This was the vacation I didn't know that I needed. Of course there were some stressful moments. It was expensive and it was hot, but it was fun, friendly, it felt safe, and in some ways it felt homey.
I'll start with some overall impressions of Dubai:
- So much construction! It's a new city (the downtown/Business Bay Area that we were staying in was only established in 2003) and it's still being built up. While noticeable from the Airbnb's patio, it was very obvious when seen from the Burj Khalifa observation decks.
- Hot & humid. While there, the temperature rarely dropped below 30C (~86F) and humidity stayed in the 40-50% range. We had access to a pool in our building, and most of the activities we did were either inside or in the evening, but I kept a sweat towel with me at all times.
- Very manicured. Dubai has the goal of being a "green city," which does not mean that they are focused on environmentalism. It's actually quite the opposite–they want to have tons of parks and green space, despite being a desert with average temperatures above 100F/40C multiple months of the year. My friends and I joked that they'll soon be constructing a giant bubble to surround the city in air-conditioning. Nonetheless, it reminded me of living in Bellevue, WA, where city parks are always landscaped and litter is rare.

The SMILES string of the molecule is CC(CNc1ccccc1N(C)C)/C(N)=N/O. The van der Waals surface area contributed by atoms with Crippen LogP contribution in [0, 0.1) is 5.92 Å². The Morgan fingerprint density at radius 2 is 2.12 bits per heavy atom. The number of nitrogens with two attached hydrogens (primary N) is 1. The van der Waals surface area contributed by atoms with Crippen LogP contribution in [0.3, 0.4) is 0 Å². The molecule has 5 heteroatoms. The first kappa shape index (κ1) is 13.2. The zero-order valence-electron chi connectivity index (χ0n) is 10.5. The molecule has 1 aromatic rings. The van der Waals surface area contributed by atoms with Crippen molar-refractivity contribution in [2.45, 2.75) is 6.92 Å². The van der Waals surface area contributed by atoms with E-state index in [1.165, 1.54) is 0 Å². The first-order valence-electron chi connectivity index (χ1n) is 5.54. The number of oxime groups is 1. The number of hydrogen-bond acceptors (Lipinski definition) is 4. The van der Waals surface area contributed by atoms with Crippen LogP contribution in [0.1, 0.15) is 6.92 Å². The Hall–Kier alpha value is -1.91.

- Orderly. This was actually my favorite thing and made me consider moving to UAE. Rules and laws seemed to be followed and lines were (almost) always respected. My friend's partner (who had previously lived in Dubai for four years prior to moving there again in 2021) said that it was because of a fear of the prison system in UAE, but I think it more likely reflects the wealth of the country and the Islamic values.
- Daily prayers. Speaking of Islam, the five daily prayers are announced by a melodic voice and broadcast from each mosque to the surrounding neighborhoods. Each session is only about two minutes and sounds very peaceful and meditative.
- Culturally diverse. Only ~10% of Dubai's residents are Emiratis, everyone else is an expat. Because of that, everything operates in English (even street signs) and it's quite nice to know I won't get into an issue because I can't speak the local language.
- Service culture. I was greeted with "ma'am" and "madam" more than a few times, and I felt very catered towards. Maybe there is an underlying caste system or racism that I wasn't aware about, but I think it has more to do with the orderly nature of the culture and people being overall generous and polite.